Prince Harry and Meghan Markle Have Picked Out Their Wedding Cake

Prince Harry and Meghan Markle Have Picked Out Their Wedding Cake

(Image credit: Samir Hussein/Getty Images)

Ever since Prince Harry and Meghan Markle announced their engagement, the internet has been swirling with rumored details of the next royal wedding. In the last week alone, we've seen wild-card guesses at Meghan's dress design and even speculation as to the type of calligraphy on their invitations.

So far, the only confirmed detail released by Kensington Palace is that they'll be wed in May 2018 at St. George's Chapel. But there are plenty of little hints about what the couple is likely planning for their big day — you just have to look in the right places. After some serious sleuthing, we've uncovered many more important specifics, including plans for the couple's cake! Here's everything you need to know about the highly anticipated nuptials.

The entire event will be as low-key as royals can be.

For starters, Harry and Meghan's big day will be completely different from William and Kate's grand affair in 2011. In addition to exchanging vows at a much smaller church, the duo intends to keep the entire wedding much more understated. This means no procession through London, no balcony kiss at Buckingham Palace, and much fewer guests (St. George's seats 800 people, while Westminster can host up to 2,000).

The couple will cut into a banana cake.

After saying "I do" and kicking off the royal reception, Harry and Meghan will be sharing banana-flavored cake with their guests. This is pretty divergent from the boozy fruitcakes royal chefs typically whip up for high-profile ceremonies, but the fruit seems to hold a special significance to the couple. According to the Telegraph, Prince Harry reportedly loves "anything with banana" and Meghan may have alluded to this when she shared a photo of two bananas cuddling on Instagram last year.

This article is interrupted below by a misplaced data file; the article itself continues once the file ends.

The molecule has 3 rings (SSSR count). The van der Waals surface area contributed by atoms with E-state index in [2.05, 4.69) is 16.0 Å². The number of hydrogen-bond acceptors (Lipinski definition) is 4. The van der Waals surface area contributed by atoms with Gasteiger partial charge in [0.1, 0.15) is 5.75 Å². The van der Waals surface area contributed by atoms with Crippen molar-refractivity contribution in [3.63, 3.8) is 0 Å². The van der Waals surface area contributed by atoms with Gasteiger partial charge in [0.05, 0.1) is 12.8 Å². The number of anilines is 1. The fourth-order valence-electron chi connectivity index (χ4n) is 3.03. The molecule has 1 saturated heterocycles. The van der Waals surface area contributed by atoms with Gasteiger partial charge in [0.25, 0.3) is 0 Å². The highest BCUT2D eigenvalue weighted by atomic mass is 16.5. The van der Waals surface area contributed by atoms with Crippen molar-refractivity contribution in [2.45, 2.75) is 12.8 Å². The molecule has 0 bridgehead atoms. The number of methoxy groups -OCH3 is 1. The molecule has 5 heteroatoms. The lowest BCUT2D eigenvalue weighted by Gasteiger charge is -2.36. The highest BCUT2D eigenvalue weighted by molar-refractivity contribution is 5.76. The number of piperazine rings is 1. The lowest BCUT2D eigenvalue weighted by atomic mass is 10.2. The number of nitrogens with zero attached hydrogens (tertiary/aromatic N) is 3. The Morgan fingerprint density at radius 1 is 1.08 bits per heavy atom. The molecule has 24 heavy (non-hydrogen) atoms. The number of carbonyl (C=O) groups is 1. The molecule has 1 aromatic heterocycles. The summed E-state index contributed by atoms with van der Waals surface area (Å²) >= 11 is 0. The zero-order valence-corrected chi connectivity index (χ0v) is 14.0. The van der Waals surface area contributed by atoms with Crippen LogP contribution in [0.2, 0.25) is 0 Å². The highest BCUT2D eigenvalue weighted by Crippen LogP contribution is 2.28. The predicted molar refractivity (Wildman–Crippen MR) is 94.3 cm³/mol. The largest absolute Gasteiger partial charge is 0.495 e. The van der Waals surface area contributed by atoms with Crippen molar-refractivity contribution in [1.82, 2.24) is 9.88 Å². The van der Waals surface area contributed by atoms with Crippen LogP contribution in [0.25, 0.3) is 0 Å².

Meghan's dress will be fuss-free.

Even Meghan's dress will likely be more minimal: "My personal style — wedding or not — is very pared down and relaxed," she told Glamour last year. "I personally prefer wedding dresses that are whimsical or subtly romantic. Classic and simple is the name of the game, perhaps with a modern twist." Expect to see something unique from Delphine Manivet or Christos Costarellos, two of her favorite dress designers.

You can watch the wedding on TV.

Although we won't get to relish in the same 45-minute grand procession through the streets of London that we did with Will and Kate, Harry and Meghan's ceremony will be televised worldwide, the couple told Us Weekly. Here's hoping the couple kisses on the chapel steps and gives us a sneak peek at the reception as a consolation.

William won't be Harry's best man.

According to the Guardian, Prince William broke protocol when he appointed Harry as his best man. Traditionally, groomsmen are simply "supporters" and it's currently unclear if Prince William will serve as one for Prince Harry during the ceremony (although most royal fanatics and insiders are assuming he will). As for Kate, not only is it against etiquette for the Duchess to "attend" to another woman, but she also wouldn't want to overshadow the bride with her stature. There is one thing we can bank on, though: "It is very likely that Prince George and Princess Charlotte of Cambridge will be a page boy and a bridesmaid," says royals expert and author Marlene Koenig.

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